There are few musical hands that are harder to play than being a once-groundbreaking rock band declining into their dotage. This task is made even harder if, like Echo and the Bunnymen, they have routinely and relentlessly trumpeted their self-diagnosed peerless magnificence throughout their 35-year career.
Hugely iconic in the 1980s and a major, acknowledged influence on the emerging Radiohead and Coldplay, the Bunnymen found themselves having to finance their recent, 11th studio album, Meteorites, via fan-funding site PledgeMusic. They are in reduced circumstances, and tonight singer Ian McCulloch cuts a low-key, subdued figure compared with the posturing, preening rock god of yore.
McCulloch has described the new album as his most soul-searching and personal to date, but it deviates little from the Bunnymen's eternal template of impenetrably gnomic pronouncements delivered over quasi-epic, exquisitely calibrated guitar riffs. Typical is Holy Moses, a pulsing throb of a song whose lyrics hint at a profundity that they simply don't contain.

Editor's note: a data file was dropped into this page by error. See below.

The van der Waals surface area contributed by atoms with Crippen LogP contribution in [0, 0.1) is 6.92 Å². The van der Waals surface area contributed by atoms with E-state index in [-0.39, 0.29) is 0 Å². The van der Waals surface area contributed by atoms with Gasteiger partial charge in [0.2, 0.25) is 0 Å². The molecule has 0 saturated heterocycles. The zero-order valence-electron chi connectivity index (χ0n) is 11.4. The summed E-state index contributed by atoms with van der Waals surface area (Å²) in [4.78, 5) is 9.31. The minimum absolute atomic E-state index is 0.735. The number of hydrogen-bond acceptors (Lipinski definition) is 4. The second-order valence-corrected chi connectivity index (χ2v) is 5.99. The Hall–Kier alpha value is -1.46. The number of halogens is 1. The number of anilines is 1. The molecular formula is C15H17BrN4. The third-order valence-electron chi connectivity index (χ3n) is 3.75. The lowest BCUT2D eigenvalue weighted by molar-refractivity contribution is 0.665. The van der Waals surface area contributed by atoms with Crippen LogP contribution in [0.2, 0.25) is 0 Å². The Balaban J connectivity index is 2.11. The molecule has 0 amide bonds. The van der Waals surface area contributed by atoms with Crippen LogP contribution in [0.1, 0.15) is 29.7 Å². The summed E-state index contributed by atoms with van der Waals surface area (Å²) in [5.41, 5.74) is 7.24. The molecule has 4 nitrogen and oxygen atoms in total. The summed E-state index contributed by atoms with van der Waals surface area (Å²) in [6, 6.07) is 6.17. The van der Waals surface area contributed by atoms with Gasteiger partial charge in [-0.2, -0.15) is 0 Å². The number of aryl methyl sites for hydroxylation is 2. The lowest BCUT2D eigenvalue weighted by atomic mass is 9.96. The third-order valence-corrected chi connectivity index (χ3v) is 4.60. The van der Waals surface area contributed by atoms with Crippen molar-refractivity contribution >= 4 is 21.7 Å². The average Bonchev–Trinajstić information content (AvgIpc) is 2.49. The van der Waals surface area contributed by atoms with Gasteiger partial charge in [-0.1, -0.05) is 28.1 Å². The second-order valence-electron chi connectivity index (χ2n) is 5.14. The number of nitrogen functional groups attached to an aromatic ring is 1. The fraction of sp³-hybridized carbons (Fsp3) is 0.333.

Only McCulloch and mercurial guitarist Will Sergeant remain from the band's original line-up, and tonight their new songs merely fill in time between their stream of classic, chiming, immaculate post-punk confections. They can't help but sound diminished by comparison, with Constantinople and New Horizons being little more than brooding, pedestrian dirges.
Yet they have the arsenal to close their set with Bring on the Dancing Horses, The Killing Moon and The Cutter, sheer and sublimely propulsive pop songs that appear to be carved from pure crystal. Sadly, their luminescence merely confirms that Echo and the Bunnymen are now not raging but sighing against the dying of the light.
At O2 Academy, Bristol, 10 June, then touring